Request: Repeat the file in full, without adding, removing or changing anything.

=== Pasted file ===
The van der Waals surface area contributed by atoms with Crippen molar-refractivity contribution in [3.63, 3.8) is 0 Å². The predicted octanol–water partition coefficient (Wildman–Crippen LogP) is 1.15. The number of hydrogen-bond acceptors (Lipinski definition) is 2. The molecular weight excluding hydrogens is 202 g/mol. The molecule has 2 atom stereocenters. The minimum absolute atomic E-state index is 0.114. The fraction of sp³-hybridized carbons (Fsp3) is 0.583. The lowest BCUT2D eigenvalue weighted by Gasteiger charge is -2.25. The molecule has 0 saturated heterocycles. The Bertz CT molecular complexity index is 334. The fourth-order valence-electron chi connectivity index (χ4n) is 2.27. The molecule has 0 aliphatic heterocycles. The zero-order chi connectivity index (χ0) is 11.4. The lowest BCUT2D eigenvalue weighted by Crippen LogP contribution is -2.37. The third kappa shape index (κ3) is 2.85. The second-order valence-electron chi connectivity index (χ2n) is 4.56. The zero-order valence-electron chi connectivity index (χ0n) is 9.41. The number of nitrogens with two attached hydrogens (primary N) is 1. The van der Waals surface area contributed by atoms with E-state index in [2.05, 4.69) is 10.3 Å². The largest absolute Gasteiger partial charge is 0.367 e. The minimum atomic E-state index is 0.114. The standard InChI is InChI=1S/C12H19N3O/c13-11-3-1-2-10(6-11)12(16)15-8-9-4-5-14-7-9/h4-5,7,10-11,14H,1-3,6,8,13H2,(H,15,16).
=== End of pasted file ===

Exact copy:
The van der Waals surface area contributed by atoms with Crippen molar-refractivity contribution in [3.63, 3.8) is 0 Å². The predicted octanol–water partition coefficient (Wildman–Crippen LogP) is 1.15. The number of hydrogen-bond acceptors (Lipinski definition) is 2. The molecular weight excluding hydrogens is 202 g/mol. The molecule has 2 atom stereocenters. The minimum absolute atomic E-state index is 0.114. The fraction of sp³-hybridized carbons (Fsp3) is 0.583. The lowest BCUT2D eigenvalue weighted by Gasteiger charge is -2.25. The molecule has 0 saturated heterocycles. The Bertz CT molecular complexity index is 334. The fourth-order valence-electron chi connectivity index (χ4n) is 2.27. The molecule has 0 aliphatic heterocycles. The zero-order chi connectivity index (χ0) is 11.4. The lowest BCUT2D eigenvalue weighted by Crippen LogP contribution is -2.37. The third kappa shape index (κ3) is 2.85. The second-order valence-electron chi connectivity index (χ2n) is 4.56. The zero-order valence-electron chi connectivity index (χ0n) is 9.41. The number of nitrogens with two attached hydrogens (primary N) is 1. The van der Waals surface area contributed by atoms with E-state index in [2.05, 4.69) is 10.3 Å². The largest absolute Gasteiger partial charge is 0.367 e. The minimum atomic E-state index is 0.114. The standard InChI is InChI=1S/C12H19N3O/c13-11-3-1-2-10(6-11)12(16)15-8-9-4-5-14-7-9/h4-5,7,10-11,14H,1-3,6,8,13H2,(H,15,16).